Third, we need to learn from Moses’ example. There is always a reason to plead for God’s grace for those around us, no matter how far away they are running.

We also should learn from the example of destroying the golden calf.  Do not keep stuff around that has been entrapping you to sin!

Today’s Nerd Note: This passage also gives us the origin of the Levites as the priests/teachers of the Israelites. They were the first to be willing to stand, even forcefully, for the truth. Is that what we think of when we think of religious leaders today? Or do we think of quiet little people who would never rise up to destroy the enemies of righteousness?

Historically, it was often religious leaders who led the way. Sometimes wrongly, but sometimes rightly: a good many sermons encouraged the way to Lexington and Concord. A good many of those even lamented slavery and had they been heeded, the Civil War would have been avoided. Christian preachers in Germany warned of the Nazis. Christians have been fighting human trafficking, African warlords, and drug problems for decades and centuries before they make the news and draw celebrities.

Christian leaders have often been wrong, but they have also often been right. Rise up for what is right.


Popular posts from this blog

Book: By the Waters of Babylon

Worship. It is what the church does as we strive to honor God with our lips and our lives. And then, many churches argue about worship. I have about a half-dozen books on my shelf about worship, but adding Scott Aniol’s By the Waters of Babylon to the shelf has been excellent.

First of all, Aniol’s work is not based on solving a musical debate. While that branch of worship is often the most troublesome in the local church, By the Waters of Babylon takes a broader view. The starting point is the place of the church. That place is a parallel of Psalm 137, where the people of God, Israel, found themselves in a strange land. The people of God, again, find themselves in a strange land.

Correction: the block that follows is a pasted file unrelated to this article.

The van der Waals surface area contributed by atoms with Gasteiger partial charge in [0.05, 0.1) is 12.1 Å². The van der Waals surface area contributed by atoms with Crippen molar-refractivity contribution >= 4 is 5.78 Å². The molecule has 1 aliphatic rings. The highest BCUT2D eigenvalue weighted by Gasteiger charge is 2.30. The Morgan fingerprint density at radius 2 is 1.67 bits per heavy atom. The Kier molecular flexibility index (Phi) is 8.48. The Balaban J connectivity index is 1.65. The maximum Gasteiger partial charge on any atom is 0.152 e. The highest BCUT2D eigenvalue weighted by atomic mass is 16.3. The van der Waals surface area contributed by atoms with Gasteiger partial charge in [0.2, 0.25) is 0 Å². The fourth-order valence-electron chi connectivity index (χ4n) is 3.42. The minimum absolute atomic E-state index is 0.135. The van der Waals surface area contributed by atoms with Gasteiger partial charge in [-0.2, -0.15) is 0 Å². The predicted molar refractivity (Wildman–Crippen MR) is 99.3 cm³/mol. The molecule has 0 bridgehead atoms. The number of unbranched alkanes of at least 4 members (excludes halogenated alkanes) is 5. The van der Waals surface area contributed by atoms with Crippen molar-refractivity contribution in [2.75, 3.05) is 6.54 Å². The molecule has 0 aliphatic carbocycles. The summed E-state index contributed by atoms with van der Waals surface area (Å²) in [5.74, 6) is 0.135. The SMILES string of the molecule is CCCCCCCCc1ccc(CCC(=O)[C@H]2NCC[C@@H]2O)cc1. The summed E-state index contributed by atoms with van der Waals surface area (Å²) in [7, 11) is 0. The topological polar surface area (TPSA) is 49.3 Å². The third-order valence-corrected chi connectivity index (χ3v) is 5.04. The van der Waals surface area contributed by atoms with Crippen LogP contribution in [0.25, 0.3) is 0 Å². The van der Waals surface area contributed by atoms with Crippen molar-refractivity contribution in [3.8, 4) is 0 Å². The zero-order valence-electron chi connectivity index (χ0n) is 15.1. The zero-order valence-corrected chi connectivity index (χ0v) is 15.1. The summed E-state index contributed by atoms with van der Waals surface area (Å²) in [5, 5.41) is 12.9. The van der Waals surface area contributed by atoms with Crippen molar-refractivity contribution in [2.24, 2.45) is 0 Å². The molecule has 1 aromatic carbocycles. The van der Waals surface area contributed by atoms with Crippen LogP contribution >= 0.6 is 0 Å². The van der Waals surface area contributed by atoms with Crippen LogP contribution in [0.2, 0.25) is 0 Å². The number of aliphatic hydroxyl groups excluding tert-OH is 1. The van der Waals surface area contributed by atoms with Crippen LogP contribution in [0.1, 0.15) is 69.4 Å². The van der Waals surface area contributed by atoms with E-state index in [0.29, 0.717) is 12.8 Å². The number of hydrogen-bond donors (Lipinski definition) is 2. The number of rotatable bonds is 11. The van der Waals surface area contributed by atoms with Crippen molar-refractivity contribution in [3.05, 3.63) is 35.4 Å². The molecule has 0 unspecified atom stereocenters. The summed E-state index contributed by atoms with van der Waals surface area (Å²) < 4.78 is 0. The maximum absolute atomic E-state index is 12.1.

Second, in summary, the book works logically to the text of Scripture, primarily Psalm 137 but well-filled with other passages. Then it works outward from how the text addresses the problems submitted in the first chapter into how worship, specifically corporate worship, should look in the 21st century Weste…

Put Down That Tablet! Exodus 35

Moses assembles the people of Israel at Sinai one last time before they set out into the wilderness, headed for the Promised Land. He gives them a reminder of some portions of the commands of God and emphasizes the construction of the Tabernacle (Exodus 35 link).He also gives the one Biblical mention of tablet-type mobile devices in Exodus 35:3, where the command is given not to use your Kindle Fire on the Sabbath Day. Some of you just groaned. Some of you skipped the one-liner, and others just missed it. I’ll address you all in turn, but first let us address the person who thought this might be the hidden meaning of that command. After all, we are so easily distracted from our worship and commitment by all of the digital noise around us, why would we not take this text in this manner?The quite simple answer is: because it is not about digital devices. In total, the command to focus the day on Yahweh, Covenant God of Israel and all of Creation, and if your device subtracts from your f…

Book Review: The Heart Mender by @andyandrews (Andy Andrews)

The Heart Mender: A Story of Second ChancesEver read a book that you just kind of wish is true?  That's my take on The Heart Mender by Andy Andrews.  It's a charming story of love and forgiveness, and it's woven into the historical setting of World War II America.  For the narrative alone, the book is worth the read, but the message it contains is well worth absorbing as well.However, let's drop back a minute.  This book was originally published under the title Island of Saints.  I read Island of Saints and enjoyed it greatly.  Now, Andrews has released it under a new title, with a few minor changes.  All of this is explained in the Author's Note at the beginning, but should be noted for purchaser's sake.  If you read Island of Saints, you're rereading when you read The Heart Mender.  Now, go ahead and reread it.  It will not hurt you one bit.Overall, the story is well-paced.  There are points where I'd like more detail, both in the history and the geog…